Zambia: IMF support needed to avoid Argentina-style default
An International Monetary Fund support program for Zambia is urgently needed as such an agreement would show that the government is serious about economic reform, a representative of the country’s creditors tells The Africa Report.
The government should engage with civil society to help it develop a reform programme, says Rafael Molina, managing partner at Newstate Partners in London. The committee represents pension and mutual fund creditors to Zambia. It represents about 65% of the holders of three eurobonds which are worth about $3bn. Molina declined to say who the creditors are.
Zambia is Africa’s second-largest producer of copper, the price of which is sensitive to the prospect of prolonged global recession.
Its currency, the kwacha, has plummeted with copper, and the ratings agency Fitch said in April that a Zambian default is probable.
- The country has asked Paris Club creditors to let it suspend principal and interest payments until the end of the year.
- The IMF concluded a virtual consultative mission on Zambia on 1 July.
There is a danger, Molina says, in creditors not understanding what the government is trying to say. The creditors’ steering committee may make recommendations to the creditors, but has no powers of enforcement. The aim of the committee is to prevent fragmentation among creditors, coordinate their response and give the government a single point of contact.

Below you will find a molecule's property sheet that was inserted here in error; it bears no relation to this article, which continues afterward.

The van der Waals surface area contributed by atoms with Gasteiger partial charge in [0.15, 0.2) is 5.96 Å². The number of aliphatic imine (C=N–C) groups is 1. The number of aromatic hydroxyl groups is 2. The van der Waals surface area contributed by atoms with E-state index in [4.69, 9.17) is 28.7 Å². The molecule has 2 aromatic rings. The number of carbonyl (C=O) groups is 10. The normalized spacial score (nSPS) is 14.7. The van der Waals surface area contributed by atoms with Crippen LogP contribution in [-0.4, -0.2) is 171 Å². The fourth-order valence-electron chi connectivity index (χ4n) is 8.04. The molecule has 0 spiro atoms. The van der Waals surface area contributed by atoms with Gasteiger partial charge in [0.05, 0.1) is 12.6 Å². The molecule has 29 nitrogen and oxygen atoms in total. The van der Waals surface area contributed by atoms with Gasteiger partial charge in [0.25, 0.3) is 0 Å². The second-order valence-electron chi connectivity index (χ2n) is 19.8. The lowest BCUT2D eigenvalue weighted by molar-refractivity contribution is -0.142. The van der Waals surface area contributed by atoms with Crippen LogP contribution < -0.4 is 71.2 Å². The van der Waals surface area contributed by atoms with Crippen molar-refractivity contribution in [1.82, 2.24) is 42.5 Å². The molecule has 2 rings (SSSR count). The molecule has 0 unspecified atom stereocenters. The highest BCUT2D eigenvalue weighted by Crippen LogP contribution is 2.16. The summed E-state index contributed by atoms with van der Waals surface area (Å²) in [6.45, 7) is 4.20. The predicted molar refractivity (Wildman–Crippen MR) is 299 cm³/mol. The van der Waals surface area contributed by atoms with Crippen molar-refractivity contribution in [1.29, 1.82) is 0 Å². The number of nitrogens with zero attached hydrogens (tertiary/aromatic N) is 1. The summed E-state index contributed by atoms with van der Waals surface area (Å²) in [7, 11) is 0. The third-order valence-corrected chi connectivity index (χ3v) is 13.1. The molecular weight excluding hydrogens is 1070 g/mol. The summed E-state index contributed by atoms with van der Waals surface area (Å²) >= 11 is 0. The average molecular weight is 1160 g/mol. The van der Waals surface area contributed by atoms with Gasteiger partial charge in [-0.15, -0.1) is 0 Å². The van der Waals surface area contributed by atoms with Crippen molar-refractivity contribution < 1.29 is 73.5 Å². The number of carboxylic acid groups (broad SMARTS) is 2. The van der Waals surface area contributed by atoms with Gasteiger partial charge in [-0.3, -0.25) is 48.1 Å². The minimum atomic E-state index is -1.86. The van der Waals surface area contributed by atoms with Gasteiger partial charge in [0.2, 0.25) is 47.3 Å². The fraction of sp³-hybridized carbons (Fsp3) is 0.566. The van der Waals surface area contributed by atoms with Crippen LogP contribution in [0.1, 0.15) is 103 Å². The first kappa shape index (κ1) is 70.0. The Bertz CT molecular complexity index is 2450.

The government’s task is harder due to COVID-19, says Molina. Remittances, trade, tourism and foreign currency flows have all collapsed. The economy has therefore entered uncharted territory, he says. Zambia is one of 15 African countries with a score of less than one on the Fiscal Space index used by NKC African Economics in South Africa. That suggests a high risk of debt distress. At best, “capital spending is expected to be severely constrained over the next few years”.
Zambia’s government, which is being advised by Lazard Frères, could take a conciliatory approach, or something different, says Molina. It’s too early to tell which approach they will choose, he says.
Molina points to Argentina’s long history of defaults as a scenario that needs to be avoided. Argentina’s defaults have often been the result of a lack of negotiations and unilateral government decisions, he explains. The result has been a massive waste of government time in litigation.
Molina’s personal view as an economist is that the Zambian case will have implications for Africa’s borrowing costs. “There is a sustainability issue,” he says. “Every stakeholder has to make a contribution.”
It won’t be possible to ask holders of commercial debt to take a hit if China is not sharing the pain, adds Molina. His creditor group “can’t do all the heavy lifting. China will have to decide which loans are viable.”
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China may not be in a strong enough position to help take the strain.
- The amount that Zambia owes is not financially important to Beijing.
- But a signal on debt relief to Zambia would open the doors to a flood of demands from Chinese allies in Africa and Asia which would be impossible to accommodate.
- That means debt for equity swaps may turn out to be part of the solution.
Default is a worst-case scenario for Zambia and Africa which needs to be avoided through negotiation.